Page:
And by “us” I mean “me.”

The promise of a new growing season reawakens the parts of us that can’t wait to start hibernating at the end of one year and can’t wait to thaw out and return to life at the beginning of the next.

You can tie off your YouTubes, dummy up with your smart phones, stick your joy sticks, and otherwise smother the technological advances that have since smothered what should be celebrated as the gift of childhood.

Give me a warm spring day, a stick, a rock, a creek and another chance to go home again. I’ll spend all day outside and come home in clothes covered in and smelling like the universe of my youth.

I’ll do this any day, every day. Maybe we can’t go home again. But we can wish it so.

Far too many decades ago, play and discovery, for me, were under-appreciated. Taken for granted. Today, with greater frequency, the memory of what I had and how much I frittered its value are taking the time away from the time I spend worrying, working and fending off the stupidity each new day, without fail, brings.

These are the things, technoboys and technogirls, that grownups think about when they’re seated at their desks in their offices. How to solve the next crisis? How to avoid the one after that? What happens if the top dogs don’t cover the bottom line?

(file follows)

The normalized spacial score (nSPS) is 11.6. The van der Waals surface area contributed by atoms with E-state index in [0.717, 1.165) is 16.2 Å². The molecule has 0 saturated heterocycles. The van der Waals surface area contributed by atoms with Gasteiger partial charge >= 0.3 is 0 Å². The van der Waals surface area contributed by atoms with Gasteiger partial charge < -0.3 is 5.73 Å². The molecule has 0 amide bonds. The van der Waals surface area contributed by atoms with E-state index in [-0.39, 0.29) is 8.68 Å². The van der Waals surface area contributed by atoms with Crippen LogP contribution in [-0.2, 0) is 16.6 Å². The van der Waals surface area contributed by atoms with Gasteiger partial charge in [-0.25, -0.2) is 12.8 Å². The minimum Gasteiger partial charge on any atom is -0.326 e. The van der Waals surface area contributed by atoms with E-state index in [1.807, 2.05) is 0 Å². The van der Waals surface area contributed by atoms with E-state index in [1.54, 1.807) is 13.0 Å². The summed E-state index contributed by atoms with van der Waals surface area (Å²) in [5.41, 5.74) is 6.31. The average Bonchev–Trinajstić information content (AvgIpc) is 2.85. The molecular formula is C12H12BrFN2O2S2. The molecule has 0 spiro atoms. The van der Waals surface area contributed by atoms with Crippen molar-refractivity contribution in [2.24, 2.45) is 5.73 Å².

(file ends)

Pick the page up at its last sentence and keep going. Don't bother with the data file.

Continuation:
This is not what we think about when the sun gradually begins to share more of its warmth, the birds return in full throat, and the office window unfairly separates us from all of it.

There are more important things to think about. And all of them are memories. Like threading a minnow onto a fishing line and the wzzzzzzzzz-click-plunk of flicking that minnow across the pond, off the end of a trusty spinning reel.

Like the day the mailman ran over Tim’s tricycle in the driveway.

Like how the water in the creek can be ice cold — even on the hottest day of the year. And how every time that sip of water — gathered in the shimmering reflection of the 10-year-old daring enough to get thisclose to the water’s edge without accidentally slipping in, face first — was more refreshing than mom’s lemonade.